In Linker v. Long, 64 N.C. 296, Taylor conveyed land to Linker on November 6, 1852. Thereafter, on May 11, 1853, Linker redelivered the deed to Taylor with the following endorsement which he signed, but did not seal: “I transfer the within deed to W. E. Taylor again.” In holding that the redelivery of the deed with the assignment on it did not amount to a conveyance, Pearson, C. J., said: “(T)he writing on the back of the deed was not sealed or delivered as a deed; and a de-feasance by which to defeat a deed must be by deed. . .The only effect that can be allowed to this writing is, that it furnishes evidence of an •agreement to reconvey, which a court of equity would enforce by a decree for specific performance, provided it be supported by a valuable consideration.”
In Tunstall v. Cobb, 109 N.C. 316, 14 S.E. 28, Peter Hays conveyed land to Tunstall on March 6, 1886. “After the deed had been registered, the following endorsement purported to have been made: 'I relinquish all my right and title to the within deed. 10 March, 1874.’ (Signed by Robert A. Tunstall and witnessed by James McHays.)” The deed was found in the papers of Peter Hays after his death. Speaking through Avery, J., the Court held (citing Linker v. Long, supra) that the writing endorsed upon the deed, being without a seal, could not operate as a reconveyance of the land by Tunstall no matter what was the real intention of the parties. It held further, however, that if the endorsement were made for a valuable consideration, it would support a decree for specific performance. Pertinent to the instant case are the following words of Justice Avery:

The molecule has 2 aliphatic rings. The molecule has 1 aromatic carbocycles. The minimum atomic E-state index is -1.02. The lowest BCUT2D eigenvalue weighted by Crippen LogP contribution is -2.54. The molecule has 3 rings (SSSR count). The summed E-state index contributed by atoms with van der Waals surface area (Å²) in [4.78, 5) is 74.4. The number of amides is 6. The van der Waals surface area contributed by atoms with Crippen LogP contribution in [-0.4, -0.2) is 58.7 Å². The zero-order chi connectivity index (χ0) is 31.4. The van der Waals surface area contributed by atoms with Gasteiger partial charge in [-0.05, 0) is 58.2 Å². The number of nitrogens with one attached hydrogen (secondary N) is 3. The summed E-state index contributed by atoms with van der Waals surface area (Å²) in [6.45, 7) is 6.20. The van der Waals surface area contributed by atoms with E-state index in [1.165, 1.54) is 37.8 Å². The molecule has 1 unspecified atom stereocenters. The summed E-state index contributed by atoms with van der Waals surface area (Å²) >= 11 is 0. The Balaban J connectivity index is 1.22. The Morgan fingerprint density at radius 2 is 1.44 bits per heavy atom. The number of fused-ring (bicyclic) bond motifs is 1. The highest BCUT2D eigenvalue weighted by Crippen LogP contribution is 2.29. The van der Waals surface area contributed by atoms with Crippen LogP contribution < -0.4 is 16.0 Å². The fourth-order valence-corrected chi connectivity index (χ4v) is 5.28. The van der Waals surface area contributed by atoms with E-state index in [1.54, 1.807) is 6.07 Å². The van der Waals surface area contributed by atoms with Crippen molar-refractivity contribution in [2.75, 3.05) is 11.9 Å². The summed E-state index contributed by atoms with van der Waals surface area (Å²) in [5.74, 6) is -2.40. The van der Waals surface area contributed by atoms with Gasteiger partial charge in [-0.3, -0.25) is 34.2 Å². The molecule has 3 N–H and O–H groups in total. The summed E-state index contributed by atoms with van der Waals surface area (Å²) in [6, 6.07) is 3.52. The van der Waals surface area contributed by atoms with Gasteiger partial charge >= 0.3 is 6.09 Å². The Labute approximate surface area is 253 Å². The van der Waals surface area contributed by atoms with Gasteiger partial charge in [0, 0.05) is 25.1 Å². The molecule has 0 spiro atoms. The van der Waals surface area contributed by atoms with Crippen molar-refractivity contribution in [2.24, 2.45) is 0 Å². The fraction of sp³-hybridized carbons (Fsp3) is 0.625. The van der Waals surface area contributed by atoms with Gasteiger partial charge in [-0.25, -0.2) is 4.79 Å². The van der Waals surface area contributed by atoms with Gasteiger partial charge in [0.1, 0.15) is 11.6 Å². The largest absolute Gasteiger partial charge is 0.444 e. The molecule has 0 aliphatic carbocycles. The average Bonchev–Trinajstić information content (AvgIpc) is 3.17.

*685“There can be no doubt that the land referred to in the writing was that admitted to have been fully described in the deed, and its identity is as clearly ascertained as if the description in the deed had been copied in the endorsement. The quantity of interest that he intended to relinquish was all of his right and title in a piece of land that Peter Hays had conveyed to him in fee simple. The physical connection between the deed and the memorandum is sufficient to make it valid, as the description of the subject-matter and of the quantity of interest, by the reference to the deed.” (Italics ours)
It is implicit in both of the preceding opinions that if the endorsement in question had been under seal it would have been sufficient as a deed.
The signature of the grantor on the endorsement under consideration in this case is preceded by a seal. It is, therefore, a sealed instrument. By reference to the deed on which it is written, the thing conveyed is made certain. It names a grantor and a grantee. Although it recites no consideration, and none is necessary between Lundy and the plaintiff, Smith v. Smith, 249 N.C. 669, 107 S.E. 2d 530, the demurrer admits that plaintiff paid Lundy $1,000.00 for the timber rights. The remaining question is, does the endorsement contain operative words of conveyance? The authorities answer YES.